Mad Men, "Red in the Face": three on a match [Key Series Moments]

Two men in expensive gray suits trek up many flights of stairs. They have been out having a liquid lunch replete with a bottomless fountain of martinis and platters of oysters besides. One, Roger Sterling, is a little bit older and slows down during the ascent. The younger one, Don Draper, feigns concern but is internally plotting the endgame of an exquisitely plotted revenge against his boss and friend.

roger sterling

Roger is compelled to keep going as he pants and gasps for air – Richard Nixon’s campaign staff is waiting for them up on the 23rd floor of the Sterling Cooper building along with Bert Cooper. Don makes breezy little comments such as, “Maybe we can get them to come down and have the presentation on the 8th floor landing, there’s plenty of seats,” to make it clear that he is having no trouble at all.

At Floor 20, Roger bends over and falsely claims that he needs to search for his tie clip (a terribly thin excuse for the normally resourceful Mr. Sterling), which allows Don to propel ahead and get to the office lobby first, where Bert, Pete Campbell, and the Nixon people are waiting. By the time Roger staggers in, all he can manage to do is violently throw up in front of everyone.

Game, set, and match, Mr. Draper.

It’s thrilling and wildly entertaining television, but it’s important to note the dark underbelly of motivation at work here. Roger had (very) drunkenly hit on wife Betty earlier in the episode (notice a theme?), and while Roger and Don had ostensibly patched things up, Don Draper is not one to be trifled with.

While the arrival of Adam Whitman in “5G” posed a threat to Don’s true identity (Dick Whitman), we see a metaphorical assault on Don Draper’s manhood and standing at home and office for the first time here. Don and Roger are friends and colleagues, but are also highly competitive alpha males within the executive ranks of Sterling Cooper.

And perhaps most importantly, Don’s ego – the ego of a Master of the Universe as conjured by Dick – can never allow such an emotional chink in his armor to go unchecked. In other words, if Mad Men were a 1980s political thriller, Don Draper’s DEFCON was lowered by a few levels.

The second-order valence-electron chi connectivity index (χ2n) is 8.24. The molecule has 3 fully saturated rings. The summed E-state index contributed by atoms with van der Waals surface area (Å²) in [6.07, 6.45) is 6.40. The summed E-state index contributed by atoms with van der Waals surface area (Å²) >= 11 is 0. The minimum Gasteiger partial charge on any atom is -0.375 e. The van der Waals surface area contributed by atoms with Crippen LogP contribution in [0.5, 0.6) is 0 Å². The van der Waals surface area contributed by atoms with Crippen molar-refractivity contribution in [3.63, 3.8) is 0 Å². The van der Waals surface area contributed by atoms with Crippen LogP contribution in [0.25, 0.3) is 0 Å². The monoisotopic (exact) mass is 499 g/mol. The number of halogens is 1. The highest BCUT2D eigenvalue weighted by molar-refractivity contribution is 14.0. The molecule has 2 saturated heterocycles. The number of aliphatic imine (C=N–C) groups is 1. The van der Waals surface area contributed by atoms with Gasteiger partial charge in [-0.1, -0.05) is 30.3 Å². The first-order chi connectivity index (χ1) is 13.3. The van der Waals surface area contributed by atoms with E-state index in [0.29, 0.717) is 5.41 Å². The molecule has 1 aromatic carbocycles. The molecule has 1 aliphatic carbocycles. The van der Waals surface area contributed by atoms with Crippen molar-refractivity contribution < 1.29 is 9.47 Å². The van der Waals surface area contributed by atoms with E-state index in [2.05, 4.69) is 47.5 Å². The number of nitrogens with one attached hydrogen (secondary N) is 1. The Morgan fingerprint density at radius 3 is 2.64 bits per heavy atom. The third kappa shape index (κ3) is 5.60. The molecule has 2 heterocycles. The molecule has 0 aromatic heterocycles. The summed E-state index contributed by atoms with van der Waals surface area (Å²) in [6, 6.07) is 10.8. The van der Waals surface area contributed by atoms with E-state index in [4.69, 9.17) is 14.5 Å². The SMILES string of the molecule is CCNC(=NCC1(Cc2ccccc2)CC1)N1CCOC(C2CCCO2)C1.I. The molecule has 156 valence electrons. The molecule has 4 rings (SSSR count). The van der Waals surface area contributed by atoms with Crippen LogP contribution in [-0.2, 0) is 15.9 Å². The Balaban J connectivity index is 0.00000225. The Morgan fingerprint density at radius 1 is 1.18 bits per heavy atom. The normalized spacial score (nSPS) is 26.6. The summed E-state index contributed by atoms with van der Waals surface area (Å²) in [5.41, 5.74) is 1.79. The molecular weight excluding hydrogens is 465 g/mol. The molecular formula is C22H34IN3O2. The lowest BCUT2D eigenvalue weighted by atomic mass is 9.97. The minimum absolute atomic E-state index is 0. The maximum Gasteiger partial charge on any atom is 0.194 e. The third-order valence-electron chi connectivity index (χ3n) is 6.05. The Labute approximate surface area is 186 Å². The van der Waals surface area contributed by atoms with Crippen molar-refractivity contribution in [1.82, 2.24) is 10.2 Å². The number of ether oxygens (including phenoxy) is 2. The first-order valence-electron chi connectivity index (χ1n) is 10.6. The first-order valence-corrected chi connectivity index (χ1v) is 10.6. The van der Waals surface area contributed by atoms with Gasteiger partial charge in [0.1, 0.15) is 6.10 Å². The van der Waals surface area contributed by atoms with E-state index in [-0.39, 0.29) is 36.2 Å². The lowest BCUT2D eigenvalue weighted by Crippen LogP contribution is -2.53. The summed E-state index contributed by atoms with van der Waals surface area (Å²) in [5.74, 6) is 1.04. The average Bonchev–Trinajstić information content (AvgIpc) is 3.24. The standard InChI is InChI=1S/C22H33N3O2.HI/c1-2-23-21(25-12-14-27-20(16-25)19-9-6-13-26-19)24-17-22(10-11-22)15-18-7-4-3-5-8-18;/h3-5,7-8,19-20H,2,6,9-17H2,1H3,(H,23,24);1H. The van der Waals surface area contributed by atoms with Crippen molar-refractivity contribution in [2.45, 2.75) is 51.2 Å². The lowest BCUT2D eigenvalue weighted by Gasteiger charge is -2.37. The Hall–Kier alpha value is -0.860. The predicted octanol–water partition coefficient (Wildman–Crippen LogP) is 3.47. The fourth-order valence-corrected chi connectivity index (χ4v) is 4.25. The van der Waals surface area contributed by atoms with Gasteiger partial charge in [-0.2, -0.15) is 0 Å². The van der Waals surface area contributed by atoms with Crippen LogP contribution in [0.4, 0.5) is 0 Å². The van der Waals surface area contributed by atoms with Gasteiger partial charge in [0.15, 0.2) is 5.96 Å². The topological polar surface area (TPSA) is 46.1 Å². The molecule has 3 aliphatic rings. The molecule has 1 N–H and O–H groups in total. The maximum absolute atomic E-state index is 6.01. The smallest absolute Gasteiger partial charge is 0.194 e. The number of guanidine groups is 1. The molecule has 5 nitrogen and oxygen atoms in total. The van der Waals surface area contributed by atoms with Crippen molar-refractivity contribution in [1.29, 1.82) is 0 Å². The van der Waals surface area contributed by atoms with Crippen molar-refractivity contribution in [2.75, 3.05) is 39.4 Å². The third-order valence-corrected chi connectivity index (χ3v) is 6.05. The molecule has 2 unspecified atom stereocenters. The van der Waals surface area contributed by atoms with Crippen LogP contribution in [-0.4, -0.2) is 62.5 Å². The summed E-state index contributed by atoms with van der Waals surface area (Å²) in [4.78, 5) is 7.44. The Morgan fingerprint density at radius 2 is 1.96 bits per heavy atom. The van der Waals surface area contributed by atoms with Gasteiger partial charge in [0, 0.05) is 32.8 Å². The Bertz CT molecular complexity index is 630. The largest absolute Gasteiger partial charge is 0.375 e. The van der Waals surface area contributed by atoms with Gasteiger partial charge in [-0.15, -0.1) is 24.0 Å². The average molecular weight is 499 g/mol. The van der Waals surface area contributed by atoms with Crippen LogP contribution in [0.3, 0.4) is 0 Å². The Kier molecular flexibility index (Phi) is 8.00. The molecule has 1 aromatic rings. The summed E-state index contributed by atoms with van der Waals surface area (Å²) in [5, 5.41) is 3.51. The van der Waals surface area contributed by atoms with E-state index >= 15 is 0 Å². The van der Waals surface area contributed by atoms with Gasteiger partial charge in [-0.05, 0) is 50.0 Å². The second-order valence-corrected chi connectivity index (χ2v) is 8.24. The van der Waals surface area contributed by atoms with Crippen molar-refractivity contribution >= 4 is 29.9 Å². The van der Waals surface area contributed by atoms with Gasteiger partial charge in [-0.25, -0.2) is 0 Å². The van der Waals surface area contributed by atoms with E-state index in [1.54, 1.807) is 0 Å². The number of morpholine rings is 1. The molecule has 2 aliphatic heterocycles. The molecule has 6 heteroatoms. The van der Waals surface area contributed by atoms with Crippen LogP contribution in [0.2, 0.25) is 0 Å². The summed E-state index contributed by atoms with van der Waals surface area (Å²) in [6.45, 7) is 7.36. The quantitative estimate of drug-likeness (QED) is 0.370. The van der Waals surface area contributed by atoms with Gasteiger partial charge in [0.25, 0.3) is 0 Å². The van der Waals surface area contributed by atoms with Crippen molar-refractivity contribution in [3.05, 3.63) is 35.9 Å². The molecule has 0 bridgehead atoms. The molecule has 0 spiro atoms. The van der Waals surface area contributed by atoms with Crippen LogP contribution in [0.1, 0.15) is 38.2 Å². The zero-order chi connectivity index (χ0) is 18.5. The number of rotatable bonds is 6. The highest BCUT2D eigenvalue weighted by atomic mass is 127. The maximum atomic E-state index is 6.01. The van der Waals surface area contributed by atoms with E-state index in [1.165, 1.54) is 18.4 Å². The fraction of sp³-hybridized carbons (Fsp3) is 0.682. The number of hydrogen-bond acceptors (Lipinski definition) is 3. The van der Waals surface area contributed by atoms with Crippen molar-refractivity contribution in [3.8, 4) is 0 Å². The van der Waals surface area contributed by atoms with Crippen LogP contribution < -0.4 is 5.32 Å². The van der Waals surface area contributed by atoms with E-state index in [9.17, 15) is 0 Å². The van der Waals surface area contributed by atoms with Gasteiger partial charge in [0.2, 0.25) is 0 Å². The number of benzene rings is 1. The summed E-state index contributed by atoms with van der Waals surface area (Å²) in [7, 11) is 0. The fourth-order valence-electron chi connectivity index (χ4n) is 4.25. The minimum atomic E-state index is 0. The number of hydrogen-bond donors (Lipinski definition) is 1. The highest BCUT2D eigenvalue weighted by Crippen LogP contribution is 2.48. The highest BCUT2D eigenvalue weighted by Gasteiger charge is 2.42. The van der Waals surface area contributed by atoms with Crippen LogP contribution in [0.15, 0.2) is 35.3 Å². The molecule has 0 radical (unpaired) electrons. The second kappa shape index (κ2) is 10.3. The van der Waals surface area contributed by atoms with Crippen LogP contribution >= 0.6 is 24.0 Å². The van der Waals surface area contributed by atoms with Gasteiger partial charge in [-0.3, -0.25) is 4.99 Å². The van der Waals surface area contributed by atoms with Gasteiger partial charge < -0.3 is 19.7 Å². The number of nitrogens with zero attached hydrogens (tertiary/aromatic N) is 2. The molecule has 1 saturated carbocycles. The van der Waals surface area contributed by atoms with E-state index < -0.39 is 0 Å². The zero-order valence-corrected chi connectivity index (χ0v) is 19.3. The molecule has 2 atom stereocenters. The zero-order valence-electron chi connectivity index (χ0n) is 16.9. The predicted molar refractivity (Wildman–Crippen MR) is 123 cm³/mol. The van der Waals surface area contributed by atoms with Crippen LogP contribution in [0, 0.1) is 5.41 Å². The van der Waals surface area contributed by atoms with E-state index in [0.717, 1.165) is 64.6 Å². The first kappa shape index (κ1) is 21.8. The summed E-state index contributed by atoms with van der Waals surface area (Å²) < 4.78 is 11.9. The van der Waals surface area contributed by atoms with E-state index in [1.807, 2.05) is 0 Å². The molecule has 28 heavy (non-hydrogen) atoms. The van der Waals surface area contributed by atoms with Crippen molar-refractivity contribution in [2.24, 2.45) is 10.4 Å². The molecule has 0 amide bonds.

While punishing Betty at home with a cold attitude (without any real cause), Don looked for the appropriate means to get back at Roger at the office. A payoff to Hollis the elevator operator, umpteen martinis, and a 23-floor schlep up the stairs later, and Don got the payback he was seeking.

In so doing, Roger was yanked back into his place (his little speech about how everyone “parks in the wrong garage” once in while didn’t go over as well as intended, it seems) and shows off a Don that’s ready to play in the big leagues, poised to do what it takes to move onto the next levels of power and influence on the professional front.

And/but it also reveals a Don Draper/Dick Whitman at his most vein, manipulative, and even cruel.

As we wait for the arrival of Season Five, currently scheduled to premiere in early 2012, stay tuned to TV Geek Army all summer long to get your Mad Men fix. Here we take a look at a key series moment from Season One, Episode Seven: “Red in the Face.”

By Eric - TV Geek Army "Revered Leader"

About the author

Eric is the publisher and revered leader of TV Geek Army… at least in his own mind. TV Geek Army is a place for serious TV reviews and news for serious fans of great television. Contact: eric-[at]-tvgeekarmy.com 

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